3. Wooldridge v. Sumner[9]

A photographer was taking a photo in a horse show unfortunately he fell into horse course and was injured by the galloping of a horse. Here also the defendant was not liable.

4. Smith v. Baker & sons[10]

The plaintiff was an employee of the defendant and the site where he used to work had a crane which carried rocks over their heads. The plaintiff had also complained to the defendant about it. One day the plaintiff was injured because of these rocks falling on him and thus he sued the defendant for damages. It was held that the defendant was liable and had to pay damages to the plaintiff because the plaintiff had consented to the danger of the job but not to the lack of care.

5. R v. Williams[11]

The defendant was a singing coach and he had convinced a 16-year-old student to have sexual intercourse with him by telling her that it will help her in improving her voice and singing. The defendant was held liable by the Court because the consent was obtained by fraud.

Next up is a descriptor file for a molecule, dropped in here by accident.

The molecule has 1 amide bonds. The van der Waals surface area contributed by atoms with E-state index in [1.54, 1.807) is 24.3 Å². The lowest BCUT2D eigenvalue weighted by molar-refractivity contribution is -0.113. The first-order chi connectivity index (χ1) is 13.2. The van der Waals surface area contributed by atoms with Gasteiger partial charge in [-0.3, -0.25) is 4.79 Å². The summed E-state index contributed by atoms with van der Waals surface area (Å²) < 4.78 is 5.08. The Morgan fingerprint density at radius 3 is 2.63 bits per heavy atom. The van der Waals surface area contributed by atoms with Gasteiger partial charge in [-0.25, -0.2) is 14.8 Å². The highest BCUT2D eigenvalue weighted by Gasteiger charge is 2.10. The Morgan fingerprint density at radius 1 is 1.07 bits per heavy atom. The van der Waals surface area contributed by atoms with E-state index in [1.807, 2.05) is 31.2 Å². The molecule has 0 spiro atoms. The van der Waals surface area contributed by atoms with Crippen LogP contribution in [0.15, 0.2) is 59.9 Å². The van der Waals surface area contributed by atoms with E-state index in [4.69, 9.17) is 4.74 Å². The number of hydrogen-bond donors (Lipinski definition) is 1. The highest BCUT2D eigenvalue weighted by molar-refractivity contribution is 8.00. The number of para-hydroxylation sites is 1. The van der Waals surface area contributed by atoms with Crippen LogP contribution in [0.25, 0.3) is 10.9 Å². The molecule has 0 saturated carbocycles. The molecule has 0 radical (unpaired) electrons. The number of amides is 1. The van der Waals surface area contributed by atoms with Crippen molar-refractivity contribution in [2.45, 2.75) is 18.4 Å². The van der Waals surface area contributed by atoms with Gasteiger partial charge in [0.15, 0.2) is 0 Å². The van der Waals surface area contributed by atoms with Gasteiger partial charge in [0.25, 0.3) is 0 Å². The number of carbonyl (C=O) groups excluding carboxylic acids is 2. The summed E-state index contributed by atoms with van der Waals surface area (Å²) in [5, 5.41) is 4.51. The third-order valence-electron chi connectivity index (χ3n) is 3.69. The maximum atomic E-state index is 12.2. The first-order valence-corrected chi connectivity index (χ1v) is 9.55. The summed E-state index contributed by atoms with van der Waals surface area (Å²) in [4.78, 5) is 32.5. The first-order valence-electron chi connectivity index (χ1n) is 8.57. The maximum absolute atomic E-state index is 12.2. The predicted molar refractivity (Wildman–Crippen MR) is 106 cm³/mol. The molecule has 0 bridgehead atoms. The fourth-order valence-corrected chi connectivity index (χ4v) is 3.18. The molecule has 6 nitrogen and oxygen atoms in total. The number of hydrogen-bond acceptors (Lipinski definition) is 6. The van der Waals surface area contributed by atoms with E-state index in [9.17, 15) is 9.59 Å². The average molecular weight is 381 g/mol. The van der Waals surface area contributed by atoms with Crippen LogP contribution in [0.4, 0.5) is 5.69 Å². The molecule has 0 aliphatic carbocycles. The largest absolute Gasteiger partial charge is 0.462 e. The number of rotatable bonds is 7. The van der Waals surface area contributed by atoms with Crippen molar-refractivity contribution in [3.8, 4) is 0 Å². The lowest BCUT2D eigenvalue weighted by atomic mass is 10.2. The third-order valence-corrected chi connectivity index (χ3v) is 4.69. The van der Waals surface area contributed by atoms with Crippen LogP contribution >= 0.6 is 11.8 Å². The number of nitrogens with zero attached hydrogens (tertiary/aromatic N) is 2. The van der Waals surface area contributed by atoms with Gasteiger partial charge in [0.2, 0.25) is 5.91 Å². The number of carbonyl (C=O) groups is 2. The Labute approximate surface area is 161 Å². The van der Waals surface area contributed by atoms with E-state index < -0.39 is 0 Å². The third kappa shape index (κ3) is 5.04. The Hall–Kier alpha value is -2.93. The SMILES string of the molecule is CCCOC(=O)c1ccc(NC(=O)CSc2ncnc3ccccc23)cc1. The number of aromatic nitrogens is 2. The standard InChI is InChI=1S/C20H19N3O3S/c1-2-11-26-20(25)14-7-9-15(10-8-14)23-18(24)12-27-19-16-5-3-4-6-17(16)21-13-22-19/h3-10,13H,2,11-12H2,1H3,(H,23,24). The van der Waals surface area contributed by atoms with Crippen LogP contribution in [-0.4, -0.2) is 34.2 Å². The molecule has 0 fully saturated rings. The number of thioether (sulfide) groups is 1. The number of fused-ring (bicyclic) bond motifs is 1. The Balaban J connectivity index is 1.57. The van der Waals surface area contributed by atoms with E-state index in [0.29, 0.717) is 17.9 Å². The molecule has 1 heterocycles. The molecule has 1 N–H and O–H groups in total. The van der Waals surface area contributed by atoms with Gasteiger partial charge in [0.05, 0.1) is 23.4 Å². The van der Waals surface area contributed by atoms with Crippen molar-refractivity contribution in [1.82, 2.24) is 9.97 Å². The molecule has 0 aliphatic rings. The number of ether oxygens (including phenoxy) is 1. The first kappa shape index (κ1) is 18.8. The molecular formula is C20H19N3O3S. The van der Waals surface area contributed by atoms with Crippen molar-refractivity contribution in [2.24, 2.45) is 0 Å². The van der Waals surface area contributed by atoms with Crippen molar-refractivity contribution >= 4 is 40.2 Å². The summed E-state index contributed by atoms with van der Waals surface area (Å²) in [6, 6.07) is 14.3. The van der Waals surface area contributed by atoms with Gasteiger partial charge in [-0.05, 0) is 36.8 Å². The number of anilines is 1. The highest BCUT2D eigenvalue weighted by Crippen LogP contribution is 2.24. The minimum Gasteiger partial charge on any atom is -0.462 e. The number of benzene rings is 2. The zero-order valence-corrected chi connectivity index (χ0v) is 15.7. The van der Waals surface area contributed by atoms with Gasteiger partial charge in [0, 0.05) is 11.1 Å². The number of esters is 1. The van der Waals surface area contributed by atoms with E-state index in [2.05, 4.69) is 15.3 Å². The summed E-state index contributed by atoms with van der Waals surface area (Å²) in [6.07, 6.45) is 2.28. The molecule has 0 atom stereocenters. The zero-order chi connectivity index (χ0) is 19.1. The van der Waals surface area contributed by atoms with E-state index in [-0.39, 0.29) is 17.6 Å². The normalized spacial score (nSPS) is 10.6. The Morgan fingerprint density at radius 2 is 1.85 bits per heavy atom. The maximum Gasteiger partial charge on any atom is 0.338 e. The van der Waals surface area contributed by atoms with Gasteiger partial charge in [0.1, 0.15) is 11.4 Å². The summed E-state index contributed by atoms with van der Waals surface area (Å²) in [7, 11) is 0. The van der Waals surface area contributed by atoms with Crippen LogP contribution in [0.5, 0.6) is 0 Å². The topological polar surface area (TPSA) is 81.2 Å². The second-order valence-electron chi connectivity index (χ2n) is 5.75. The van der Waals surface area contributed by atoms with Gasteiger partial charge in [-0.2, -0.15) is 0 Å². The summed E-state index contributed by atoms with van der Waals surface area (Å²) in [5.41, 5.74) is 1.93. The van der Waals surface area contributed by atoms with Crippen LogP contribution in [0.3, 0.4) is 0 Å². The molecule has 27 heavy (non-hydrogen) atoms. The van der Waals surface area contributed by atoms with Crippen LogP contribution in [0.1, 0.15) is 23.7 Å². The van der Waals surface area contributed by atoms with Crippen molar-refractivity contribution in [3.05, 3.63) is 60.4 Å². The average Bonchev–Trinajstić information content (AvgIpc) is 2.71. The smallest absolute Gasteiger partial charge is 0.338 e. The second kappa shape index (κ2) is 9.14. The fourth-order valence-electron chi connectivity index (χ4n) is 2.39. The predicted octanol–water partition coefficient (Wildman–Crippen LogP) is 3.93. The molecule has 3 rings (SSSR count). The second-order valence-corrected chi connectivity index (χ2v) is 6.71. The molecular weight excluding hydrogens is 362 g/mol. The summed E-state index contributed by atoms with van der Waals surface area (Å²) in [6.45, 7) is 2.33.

6. Haynes v. Harwood[12]

The servant of the defendant brought two horses in the town near a police station and left them to do some other work. The horses were hassled by the children and they broke free, seeing them in rage the plaintiff who was a police officer went to stop the horses and in doing so he got injured and brought a case against the owner for damages. The court held the defendant liable because the defence of volenti non-fit injuria did not apply in a rescue case.

7. Slater v. Clay Cros Co. Ltd.[13]